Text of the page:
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Color, texture and comfort combine in a new ultracool urban space.
Art sets the tone in a home like nothing else. Individual pieces, acquired over a lifetime, tell stories and create depth, making one home strikingly different from any other. But recognizing art as a potent design ingredient does something else, too. It offers an aesthetic framework for furnishings, lighting, all the necessities of a comfortable daily life. Designer Aimee Griffin of Roseville embraced that concept for her work in Harold Levine’s bright, airy and new modern space in the Bridge District of West Sacramento. Levine, an anthropologist by training, world traveler and dean of the school of education at UC Davis, moved into his ultracool two-story home last March, bringing his carefully curated art collection with him . . . and leaving most of his furnishings in the past. He wanted a fresh start. “It was fun to work with such cool art pieces and then come up with the ‘supporting characters,’” Griffin says. “His style is eclectic, and he feels very comfortable with variety in the art pieces. His eye is attuned to a broad group of cultures, so when it comes to the furniture, I can say, ‘Let’s do it this way.’ My job is to read the undercurrents that people often can’t see in themselves.” Outfitting the home took less than a year. “I thought I could call Aimee, and she would give me a few ideas and I could do it myself,” Levine says. “But then it became clear to me I did not know where to start. This was a completely blank slate.”
Designer: Aimee Griffin, principal at Livwel, Roseville, takes on residential and commercial projects, recently completing the interior design of Hawks Provisions & Public House, a restaurant on Alhambra Boulevard.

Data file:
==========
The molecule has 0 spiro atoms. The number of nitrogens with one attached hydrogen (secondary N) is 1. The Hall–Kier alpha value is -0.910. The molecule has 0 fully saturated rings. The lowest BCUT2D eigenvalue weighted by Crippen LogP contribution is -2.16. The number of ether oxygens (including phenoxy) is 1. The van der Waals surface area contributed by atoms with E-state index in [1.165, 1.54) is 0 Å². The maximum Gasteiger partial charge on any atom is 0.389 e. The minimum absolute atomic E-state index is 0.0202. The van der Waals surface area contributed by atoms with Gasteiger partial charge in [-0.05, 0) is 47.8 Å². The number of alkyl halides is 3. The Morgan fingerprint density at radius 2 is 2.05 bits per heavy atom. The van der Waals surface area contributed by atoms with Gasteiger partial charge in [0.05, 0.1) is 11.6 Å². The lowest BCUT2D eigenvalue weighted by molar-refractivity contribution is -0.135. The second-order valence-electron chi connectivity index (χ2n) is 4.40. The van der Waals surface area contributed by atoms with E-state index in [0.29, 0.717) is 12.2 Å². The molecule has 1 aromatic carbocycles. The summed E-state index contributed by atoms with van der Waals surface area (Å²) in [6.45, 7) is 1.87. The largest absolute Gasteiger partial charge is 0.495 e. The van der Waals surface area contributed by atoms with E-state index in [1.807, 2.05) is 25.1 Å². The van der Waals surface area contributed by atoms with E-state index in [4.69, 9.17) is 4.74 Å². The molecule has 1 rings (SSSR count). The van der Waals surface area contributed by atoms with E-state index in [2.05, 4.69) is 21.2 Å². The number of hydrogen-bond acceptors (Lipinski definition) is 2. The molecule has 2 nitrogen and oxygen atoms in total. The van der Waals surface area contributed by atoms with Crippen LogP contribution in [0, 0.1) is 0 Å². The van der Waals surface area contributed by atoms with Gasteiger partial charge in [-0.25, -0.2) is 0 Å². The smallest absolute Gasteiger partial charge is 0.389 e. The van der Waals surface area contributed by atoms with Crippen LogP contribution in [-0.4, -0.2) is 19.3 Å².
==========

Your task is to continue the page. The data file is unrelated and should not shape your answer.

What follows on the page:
This home: 1,460 square feet in a new 32-home urban infill community
The developer: Fulcrum, headquartered in Sacramento
Viewpoints: Front windows frame sleek, modern architecture across a greenspace. Back windows offer dramatic vistas of Interstate 80. “At night it’s mesmerizing,” Levine says. “They (Fulcrum) built these homes so solidly, you can’t hear anything. . . . They lavished a lot of attention on these places.”
Design direction: “I wanted something that I would feel good coming home to,” Levine says. “I wanted texture, I wanted color. I wanted something with a nod to midcentury modern that wasn’t overdone.”
Pivotal pieces: A limited-edition print by Shimon Okshteyn inspired red and yellow accents in the main living spaces. Griffin initially envisioned yellow and navy blue. Levine had designs on red. She switched gears. “He has strong ideas. He knows what he likes. I said, ‘Great! I can go with red!’”
Off and running: Garnet-colored silk wallcovering highlights a sculpture by C.A. Michel and an unsigned painting Levine bought as a teenager. “Wallcovering, as Harold can attest, sings in a beautiful way in this clean, modern space,” Griffin remarks. “It draws you in immediately.”
Color without clutter: Tiny mirrors set into a media console opposite the sofa reflect the corn-silk yellow of an area rug. An oversized book about Egyptian art (a reminder of Levine’s recent trip) adds a glint of burnished gold.
Metropolitan cool: “We looked at 1,000 tables to get the right one,” Levine says, laughing. He wanted a dining table that would seat 10. She convinced him the space was too small. “Aimee will give on some things, but on other things she will put her foot down,” Levine says. This was one of those things.
Iron man: A diminutive sculpture Levine bought when he was in graduate school influenced Griffin’s choice of the storage/shelf unit. “I wanted it to be clean and show off the sculpture,” she says. “Art had to be the primary interest.”
Calming color: “The view out the window is strong, and the art and the color of the buildings play nicely,” Griffin says about the master bedroom. The Micah Crandall-Bear painting anchored the blue-gray/aqua palette. The grass cloth is Phillip Jeffries. “The gold standard,” Griffin says. “It’s all done by hand.”
Blank slate no more: “This feels like home and it feels great,” Levine says. “Aimee and I had a creative tension that made working together fun . . . and the result is fabulous.”